Prior art FIG. 1 illustrates the conventional method for such spatial interference cancellers which is well known from the prior art and aptly illustrated, for example, in FIG. 1 of U.S. Pat. No. 5,363,111. Conventional spatial nulling is described inter alia in the following publications:

  • Null-steering LMS Dual-Polarised Adaptive Antenna Arrays for GPS, W C Cheuk, M Trinkle & D A Gray, Journal of Global Positioning Systems (2005), Vol. 4, No. 1-2: 258-267, particularly FIG. 1
  • An Overview of Adaptive Antenna Systems, Hafeth Hourani, Helsinki University of Technology—particularly FIG. 1+FIG. 2
  • An Overview of Adaptive Antenna Technologies For Wireless Communications, Chris Loadman, Dr. Zhizhang Chen & Dylan Jorgensen, Dalhousie University—particularly FIG. 1
  • Smart Antenna Design for Wireless Communication using Adaptive Beam-forming Approach, Susmita Das, National Institute of Technology, Rourkela, India—particularly FIG. 1
  • Digital Beamforming in Wireless Communications, John Litva and Titus Kwok-Yeung Lo, Artech House—particularly chapter 2+FIG. 2.16
  • Smart Antennas, Lal Chand Godara, CRC Press—chapter 2, especially section 2.3, and FIG. 2.1,
  • Smart Antennas for Wireless Communications, Frank Gross, McGraw-Hill, especially chapter 1 FIG. 1.1,—section 8.3.1+FIG. 8.2, section 8.4.

A desired signal 112, coming from a particular spatial direction, is received by an antenna array 102. One or more interfering signals 110, coming from various other spatial directions, are also received by the antenna array 102. The antenna array comprises two or more antennas, each of them receiving the superposition of the desired signal and the interfering signal(s). Generally, having more antennas in the antenna array enhances the performance of the method, and enables the cancellation of more interferers. The received signals from the antenna array are then fed into spatial nulling means 104, which combines them into a single signal using some combining method. The combining method may be implemented by analog means or by digital means. The combining method applies either relative delay, gain or phase to the various signals prior to the combining. The combined signal is then fed into the receiver 106. Receiver 106 may be, for example, a demodulator for the desired signal 112. The spatial nulling means 104 may, for example, minimize the energy received from a specific spatial direction. This is called “Spatial Nulling”, or “Null Steering”.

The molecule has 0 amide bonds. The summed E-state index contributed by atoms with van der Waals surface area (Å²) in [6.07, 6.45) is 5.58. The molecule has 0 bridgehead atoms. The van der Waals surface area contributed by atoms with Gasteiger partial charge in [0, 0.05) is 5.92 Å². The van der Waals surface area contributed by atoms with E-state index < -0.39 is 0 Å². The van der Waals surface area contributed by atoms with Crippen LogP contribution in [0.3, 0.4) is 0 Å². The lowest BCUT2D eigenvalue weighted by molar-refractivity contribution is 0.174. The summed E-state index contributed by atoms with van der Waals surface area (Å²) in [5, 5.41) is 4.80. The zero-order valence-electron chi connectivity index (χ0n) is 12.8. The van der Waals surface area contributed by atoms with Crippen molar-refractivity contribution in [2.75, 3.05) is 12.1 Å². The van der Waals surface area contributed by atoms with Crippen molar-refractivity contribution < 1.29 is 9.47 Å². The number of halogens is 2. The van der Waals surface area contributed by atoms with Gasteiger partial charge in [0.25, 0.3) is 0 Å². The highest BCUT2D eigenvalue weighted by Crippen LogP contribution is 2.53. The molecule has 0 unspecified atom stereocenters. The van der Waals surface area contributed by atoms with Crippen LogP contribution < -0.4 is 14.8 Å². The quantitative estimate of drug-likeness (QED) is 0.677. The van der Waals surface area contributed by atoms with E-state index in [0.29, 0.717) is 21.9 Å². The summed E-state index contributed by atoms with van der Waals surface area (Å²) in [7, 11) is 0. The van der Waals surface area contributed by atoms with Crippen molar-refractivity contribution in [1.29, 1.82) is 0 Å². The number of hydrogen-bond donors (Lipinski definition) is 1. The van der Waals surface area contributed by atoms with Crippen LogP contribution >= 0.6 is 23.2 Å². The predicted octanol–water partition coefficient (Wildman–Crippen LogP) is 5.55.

Optionally, desired signal 112 comprises a plurality of desired signals, each coming from a particular spatial direction. For example, in a multi-user communication system a plurality of desired signals are transmitted by a plurality of users, to be received by receiver 106.

Prior art FIG. 2 illustrates some known in the art embodiments of the spatial nulling means 104. Each antenna 140 in antenna array 102 is first fed into an RF front end 142. The RF front end may comprise a Low-Noise-Amplifier (LNA), and may optionally comprise down-convertor. The signals from the RF front end are then fed into a weights computation 146, which implements the chosen combining method. The weights computation unit 146 computes and generates complex weights 150, one per antenna. The signals from the RF front end 142 and the appropriate weights 150 are then multiplied by multiplier 144, and summed by the combiner 148 to a single signal. This method of complex weights multiplication may be implemented either in RF (Radio Frequency), IF (Intermediate Frequency) or Baseband.

Prior art FIG. 3 a illustrates an example of the spatial gain pattern of the combined signal. The graph shape and values depend on the computed weights, the number of antennas, and the antenna characteristics, and is given here only as an example. In this example, a spatial null of about 30 dB is achieved at the direction (angle) of about 0 degrees, while at directions far from the null by 10 degrees or more, desired signals are received with a ripple of 5 dB. FIG. 3 b illustrates an example of two spatial nulls, at −60 degrees and at about 22 degrees, for the suppression of two interferers.

Prior art FIGS. 3 a and 3 b illustrates the gain pattern for a single frequency. In other frequencies, the null depth and the gain pattern in general, change. For a wideband signal, such as used by modern digital communications, this may be a problem.

Prior art FIG. 4 illustrates an example of the combined signal frequency response 160 of the example in FIG. 3 a, at the spatial angle of 0 degrees. In this example, a bandwidth of 100 MHz centered at 1 GHz is considered. At the spatial angle of 0 degrees, which is the designed null direction, some frequencies of the interferer signal are suppressed by more than 50 dB, while other frequencies of the interferer are suppressed only by 25 dB, which might not be enough in some scenarios. This example demonstrates the difficulties and the problems in traditional spatial nulling means for a wideband signal.